The project was carried out by Dr. Marion Krug in the laboratories of the Paul-Ehrlich-Institut in Langen (Germany) at the Bundesamt für Sera und Impfstoffe under the quidance of Dr. Klaus Cussler, Animal Welfare Officer of the Institute. For this work, Dr. Krug was awarded the Tierschutz-Förderpreis 2000 of the Erna-Graff-Stiftung, Berlin.
Marion Krug email@example.com
Paul-Ehrlich- Institut Bundesamt für Sera und Impfstoffe
This project on the improvement of the correct definition of harmless endotoxin levels in porcine vaccines was funded by the 3R Research Foundation Switzerland. The results obtained will lead to revised standards in Europe concerning the safety aspect of vaccines for pigs and to a reduction in animal numbers for vaccine testing.
Vaccination is a major tool in veterinary medicine for the prevention of infectious diseases in livestock. In particular, bacterial vaccines prepared from gram-negative germs are extensively used. These may contain varying amounts of lipopolysaccharides (LPS) from the cell walls of the bacteria. At high doses these LPS, also known as endotoxins1, can induce many harmful biologic effects (1,2).
Before vaccines for veterinary use are licensed, their safety has to be thoroughly demonstrated. Safety tests ensure the lack of adverse reactions in the animals for which they are designed (target species) after the application of a single or repeated single doses, and after an overdose. Effects on the reproductive and immune systems must likewise be ruled out. After licensing, every batch of the vaccine also has to pass a further safety test in the target species: two animals receive a double dose of the vaccine (or tenfold dose for live vaccines) by the recommended administration route. The animals are observed for a certain time period and the rectal temperature is taken prior to vaccination and 2 h, 4, 6, 24 and 48 h after the injection. Neither of the animals should get a fever above 2°C over basal values or show any signs of abnormal local or systemic reactions.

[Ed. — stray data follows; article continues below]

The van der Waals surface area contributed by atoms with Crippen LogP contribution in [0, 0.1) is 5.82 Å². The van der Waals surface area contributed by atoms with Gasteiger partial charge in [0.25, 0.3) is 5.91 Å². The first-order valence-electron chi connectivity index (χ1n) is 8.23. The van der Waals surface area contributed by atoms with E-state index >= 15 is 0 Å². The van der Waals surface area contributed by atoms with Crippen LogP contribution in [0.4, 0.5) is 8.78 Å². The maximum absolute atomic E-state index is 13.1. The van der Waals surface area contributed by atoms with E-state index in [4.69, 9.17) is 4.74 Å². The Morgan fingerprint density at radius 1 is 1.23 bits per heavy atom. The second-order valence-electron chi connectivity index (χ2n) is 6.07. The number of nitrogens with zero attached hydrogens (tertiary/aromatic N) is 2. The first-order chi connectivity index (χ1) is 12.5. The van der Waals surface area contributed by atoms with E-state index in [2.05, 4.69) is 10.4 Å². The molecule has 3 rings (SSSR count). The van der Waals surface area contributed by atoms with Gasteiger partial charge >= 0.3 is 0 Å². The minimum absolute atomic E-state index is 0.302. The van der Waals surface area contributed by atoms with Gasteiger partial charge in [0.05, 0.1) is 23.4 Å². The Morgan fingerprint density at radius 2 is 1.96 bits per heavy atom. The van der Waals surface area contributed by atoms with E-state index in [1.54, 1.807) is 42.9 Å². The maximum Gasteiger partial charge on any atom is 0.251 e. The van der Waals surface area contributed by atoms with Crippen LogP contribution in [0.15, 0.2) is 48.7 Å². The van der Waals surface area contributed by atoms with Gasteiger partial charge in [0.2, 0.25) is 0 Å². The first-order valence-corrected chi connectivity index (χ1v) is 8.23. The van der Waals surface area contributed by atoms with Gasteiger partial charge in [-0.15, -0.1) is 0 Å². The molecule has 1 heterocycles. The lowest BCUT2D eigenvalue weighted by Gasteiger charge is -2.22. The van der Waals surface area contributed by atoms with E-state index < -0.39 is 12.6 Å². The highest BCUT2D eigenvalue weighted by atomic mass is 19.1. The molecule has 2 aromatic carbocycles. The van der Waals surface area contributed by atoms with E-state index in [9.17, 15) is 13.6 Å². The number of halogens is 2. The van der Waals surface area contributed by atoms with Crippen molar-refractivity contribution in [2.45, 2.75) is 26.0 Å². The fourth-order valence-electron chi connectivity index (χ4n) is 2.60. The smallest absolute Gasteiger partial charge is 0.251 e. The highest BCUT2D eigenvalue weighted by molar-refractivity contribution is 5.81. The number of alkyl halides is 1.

Current standards of the European Pharmacopia (Ph.Eur.) limit the endotoxin content of a vaccine to 1 x 106 IU/dose. A higher dose might be acceptable for a specific vaccine if the safety test has proven the absence of adverse reactions.
Very little data are available to justify the endotoxin limits published in the Ph.Eur. for pig vaccines. In particular, a quantitative relationship between endotoxin content and possible systemic or local reactions in the animals has yet to be established. The aims of this project were 1) to measure the precise endotoxin concentration in vaccine batches whose safety has been demonstrated in animal tests and 2) to improve the evaluation of the clinical reaction of the pigs after injection, in order to 3) define safe endotoxin levels in vaccines for pigs.
Table 1: Vaccines tested, range of endotoxin concentration and number of tested
In total, 11 different inactivated vaccines and two live attenuated vaccines were tested in pigs of various ages (Table 1). The vaccines were administered by the route recommended by the manufacturer (intramuscular (i.m.) or subcutaneous (s.c.)).
During the observation period (24 h after injection), the animals showed a large variety of serious clinical signs: hyperthermia (Fig.1a), loss of appetite, lethargy, accelerated respiratory rate and circulatory disorders (Table 2).
Vaccines with high levels of endotoxins (above the limit stated in Ph.Eur.) caused a decrease in the number of white blood cells (Fig.1b).